3 Questions Buyers Ask When Evaluating Proposals and Tender responses

    November 13, 2002

No matter what the buying situation (proposal, RFP, tender, or EOI), and no matter what “evaluation criteria” you are provided with, buyers consider just 3 areas when it comes to deciding upon a supplier.

If you can address each one of these areas in the most effective way possible you’re certain to make the shortlist.

BUT, if you fail to address just one of them, you have little hope of securing that deal.

Keep reading and you’ll find out what these factors are and how to ensure you address them powerfully.

1. Is the proposal/tender compliant?

At face, value this is a fairly “self-evident” type of question but once you dig below the surface, it’s not as straight-forward as it first appears. It’s not JUST about addressing their “published” selection criteria.

It has to be compliant with specific specifications, with their evaluation criteria AND with overall purchasing policy.

* Your document effectively and comprehensively answers all the selection criteria.

* Your company complies with all mandatory requirements set out in the documentation.

* Your document complies with their specific purchasing policy eg. enhancing local community etc.

* Pro-active not re-active – you offer proactive solutions not just solutions to the needs they have already specified.

* Your document reads between the lines and relates to the real needs of the buyer.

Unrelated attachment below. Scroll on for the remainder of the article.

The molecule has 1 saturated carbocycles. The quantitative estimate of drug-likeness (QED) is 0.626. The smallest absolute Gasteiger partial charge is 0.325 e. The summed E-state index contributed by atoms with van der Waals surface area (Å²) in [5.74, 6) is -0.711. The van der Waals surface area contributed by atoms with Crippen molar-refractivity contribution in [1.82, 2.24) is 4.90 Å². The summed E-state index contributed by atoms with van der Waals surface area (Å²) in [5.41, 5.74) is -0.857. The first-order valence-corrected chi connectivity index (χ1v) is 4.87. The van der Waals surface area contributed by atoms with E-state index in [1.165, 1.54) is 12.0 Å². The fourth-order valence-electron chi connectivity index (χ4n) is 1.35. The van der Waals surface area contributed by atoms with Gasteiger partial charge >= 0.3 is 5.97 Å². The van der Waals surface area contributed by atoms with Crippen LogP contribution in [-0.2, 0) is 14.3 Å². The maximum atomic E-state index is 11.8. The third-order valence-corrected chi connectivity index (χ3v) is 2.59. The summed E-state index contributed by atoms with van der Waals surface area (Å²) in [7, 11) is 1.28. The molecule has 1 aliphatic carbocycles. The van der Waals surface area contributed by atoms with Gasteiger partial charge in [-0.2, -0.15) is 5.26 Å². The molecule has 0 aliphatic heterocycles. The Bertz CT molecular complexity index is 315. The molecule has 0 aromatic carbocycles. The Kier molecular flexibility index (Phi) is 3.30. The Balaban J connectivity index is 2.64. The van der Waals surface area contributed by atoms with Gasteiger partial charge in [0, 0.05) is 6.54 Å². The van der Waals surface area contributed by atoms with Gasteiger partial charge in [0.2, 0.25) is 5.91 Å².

* It has been submitted before the due date.

* It includes all attachments. Nothing has been left out.

* It relates buyer’s needs back to benefits offered by the service or product.

2. Is your proposal perceived to be credible?

Note the word “perceived”. You could be the most credible and experienced company bidding for the contract but if you do a poor job of selling your credibility, you may end up being perceived as being less credible than your competitors.

* You are large enough to amply service the needs of the buyer.

* You have a strong track record of efficiency.

* You have QA.

* You have experience dealing with Government.

* You have a long list of testimonials and case studies included in the document.

* You offer a money back guarantee.

* Your company has been established for some time.

* You have addressed the buyer’s needs well and in an experiential manner. You use case studies and analogies to illustrate a point.

* Your key staff have considerable expertise.

* You have been trading profitably for a number of years.

* You seem to gain a fair amount of media coverage (clippings included in back of document).

* You are a market leader.

* You have an impressive client list.

* You have a client service guarantee or creed.

* You have an impressive list of professional memberships.

3. Are you offering good value-for-money?

* After reading your tender, the buyer perceives the potential return-on-investment to be far greater than the price quoted.

* They perceive the value your company offers to be far greater than the value offered by other bidders.

* Your company offers a strong point-of-difference that differentiates them from other suppliers in terms of quality, ocation, performance, delivery times, customer service levels, measurable results, size, flexibility, range etc.

* You have re-assuring risk management and or risk reversal mechanisms in place.

As you can see, there’s a fair amount to consider to make sure your company comes across as:

* being the most credible; * offering the best value-for-money; * AND being compliant with the buyer’s needs.

Kris Mills of Words that Sell ( http://www.wordsthatsell.com.au/ ) is a top selling copywriter, trainer and author of numerous how-to guides including Proposals and Tenders (Bids) that Sell. Kris has also produced a FREE ebook entitled “11 Bid Writing Sins and How to Avoid Them”. To arrange a FREE copy, visit:http://www.wordsthatsell.com.au/tendersebook.htm